The material on Hubbert is part character sketch, part reappraisal of Hubbert’s work. Deffeyes and Hubbert worked together at Shell Oil Company during the 1950s, and Hubbert was a challenging man—”M. King Hubbert, curmudgeon” was his tongue-in-cheek title. This book recounts a particularly telling run-in that someone had with the irascible Texan. The person in question was a graduate student delivering a presentation at Shell as part of a job interview. Hubbert asked the young man about something on a slide, and he answered that it was outside the scope of his thesis. Furious, Hubbert called the student’s graduate program to urge that he not be allowed to graduate. Deffeyes recalls that the student did eventually graduate but didn’t get a job offer from Shell—and that everyone else present during this incident “learned a lesson about dealing with Hubbert.”
Luckily, Deffeyes and Hubbert hit it off well and remained close friends until Hubbert’s passing in 1989. But Deffeyes doesn’t let their friendship get in the way of providing a rigorous, critical analysis of Hubbert’s work. The first big error that he sees is Hubbert’s seemingly arbitrarily choice of the more optimistic of two estimates as to U.S. oil reserves. (The less optimistic estimate would have had the United States peaking in 1965 rather than 1970.) After doing the math, Deffeyes has concluded that Hubbert had no grounds for rejecting the other estimate. Also, while Hubbert made the peculiar choice of a logistic bell-shaped curve in his graph of U.S. oil production, Deffeyes finds that the more standard Gaussian bell-shaped curve (the “normal curve”) is actually a better fit. Deffeyes goes into great detail about these and other oversights; fully summarizing them is beyond the scope of this review.
In his discussion of finite resources besides oil, Deffeyes focuses almost exclusively on other geological deposits, particularly of minerals and metals. He acknowledges the critical importance of water, land and construction and manufacturing materials, among many other non-oil resources, but humbly admits that they fall outside of his expertise as a geologist, which is fair enough.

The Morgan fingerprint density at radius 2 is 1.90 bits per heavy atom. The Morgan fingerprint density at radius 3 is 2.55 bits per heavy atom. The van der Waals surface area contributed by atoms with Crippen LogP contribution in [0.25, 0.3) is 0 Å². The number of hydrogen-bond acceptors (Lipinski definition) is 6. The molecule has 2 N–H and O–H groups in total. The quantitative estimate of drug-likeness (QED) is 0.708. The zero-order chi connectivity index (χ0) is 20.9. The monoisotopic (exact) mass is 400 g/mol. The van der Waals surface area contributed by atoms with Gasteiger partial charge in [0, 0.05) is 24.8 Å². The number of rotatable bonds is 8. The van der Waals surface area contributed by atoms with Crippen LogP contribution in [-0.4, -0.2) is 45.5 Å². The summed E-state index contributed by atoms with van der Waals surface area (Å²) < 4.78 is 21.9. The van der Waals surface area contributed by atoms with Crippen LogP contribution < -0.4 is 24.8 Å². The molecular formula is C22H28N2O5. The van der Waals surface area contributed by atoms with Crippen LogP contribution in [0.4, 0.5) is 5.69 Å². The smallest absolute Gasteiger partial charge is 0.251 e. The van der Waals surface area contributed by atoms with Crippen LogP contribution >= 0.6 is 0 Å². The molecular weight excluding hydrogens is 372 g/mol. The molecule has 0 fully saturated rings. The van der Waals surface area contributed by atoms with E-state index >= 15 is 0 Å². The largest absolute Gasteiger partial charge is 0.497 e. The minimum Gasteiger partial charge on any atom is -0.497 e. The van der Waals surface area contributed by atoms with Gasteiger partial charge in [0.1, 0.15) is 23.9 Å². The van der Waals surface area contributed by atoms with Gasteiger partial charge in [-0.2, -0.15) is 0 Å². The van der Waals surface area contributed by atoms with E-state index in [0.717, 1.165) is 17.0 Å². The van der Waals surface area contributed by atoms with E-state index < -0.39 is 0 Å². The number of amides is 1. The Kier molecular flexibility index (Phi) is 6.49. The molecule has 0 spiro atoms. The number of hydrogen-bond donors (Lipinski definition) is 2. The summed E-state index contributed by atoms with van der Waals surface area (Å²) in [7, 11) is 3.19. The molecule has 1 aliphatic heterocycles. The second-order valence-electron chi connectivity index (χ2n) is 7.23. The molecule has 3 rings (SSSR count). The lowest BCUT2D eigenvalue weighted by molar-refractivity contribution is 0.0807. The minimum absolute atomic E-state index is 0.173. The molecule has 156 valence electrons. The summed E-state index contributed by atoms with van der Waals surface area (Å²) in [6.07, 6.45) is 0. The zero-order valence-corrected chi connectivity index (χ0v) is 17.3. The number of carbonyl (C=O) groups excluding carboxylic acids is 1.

The chapter on possible responses to energy-related environmental problems is brimming with sound ideas. Above all, Deffeyes recommends practicing conservation and instituting government-mandated minimum support prices for fossil fuels. In his case for minimum support prices, he cites late peak oil legend Matt Simmons, who pushed vehemently for them. Minimum prices for oil and other fossil fuels would help ensure that existing reserves don’t run out as quickly and that new prospects are more economical to produce. Deffeyes’ other suggestions include using the planet-cooling capacity of jet plane contrails to combat climate change, and employing underground salt and anhydrite beds in the storage of nuclear waste. (These geological layers’ impermeability is proven beyond any doubt—it has prevented vast volumes of oil and natural gas from escaping to the planet’s surface over millions upon millions of years.)
For peak oil devotees, When Oil Peaked is a special treat, an eminently welcome update from a heavyweight within the field. For those who are new to peak oil or who just want a general overview, however, it’s a little more of a mixed bag. The sections on logistic versus Gaussian curves and other technical matters get awfully involved and esoteric, and casual readers may lack the fortitude to wade all the way through them. But the less involved parts on solutions, recommendations for policymakers and steps that each of us can take will hold the rapt attention of serious and casual readers alike.
* C.P. Snow, The two Cultures and the Scientific Revolution (Cambridge, UK: Cambridge University Press, 1962).
**Kenneth S. Deffeyes, Hubbert’s Peak: The Impending World Oil Shortage (Princeton, NJ: Princeton University Press, 2001); Deffeyes, Beyond Oil: The View from Hubbert’s Peak (New York: Hill and Wang, 2005); Deffeyes, “Current Events,” Beyond Oil: The View from Hubbert’s Peak by Kenneth S. Deffeyes, Jan. 16, 2004, http://www.princeton.edu/hubbert/current-events-04-01.html (accessed Sept. 19, 2010); Deffeyes, “Current Events,” Feb. 11, 2006, http://www.princeton.edu/hubbert/current-events-06-02.html (accessed Sept. 19, 2010).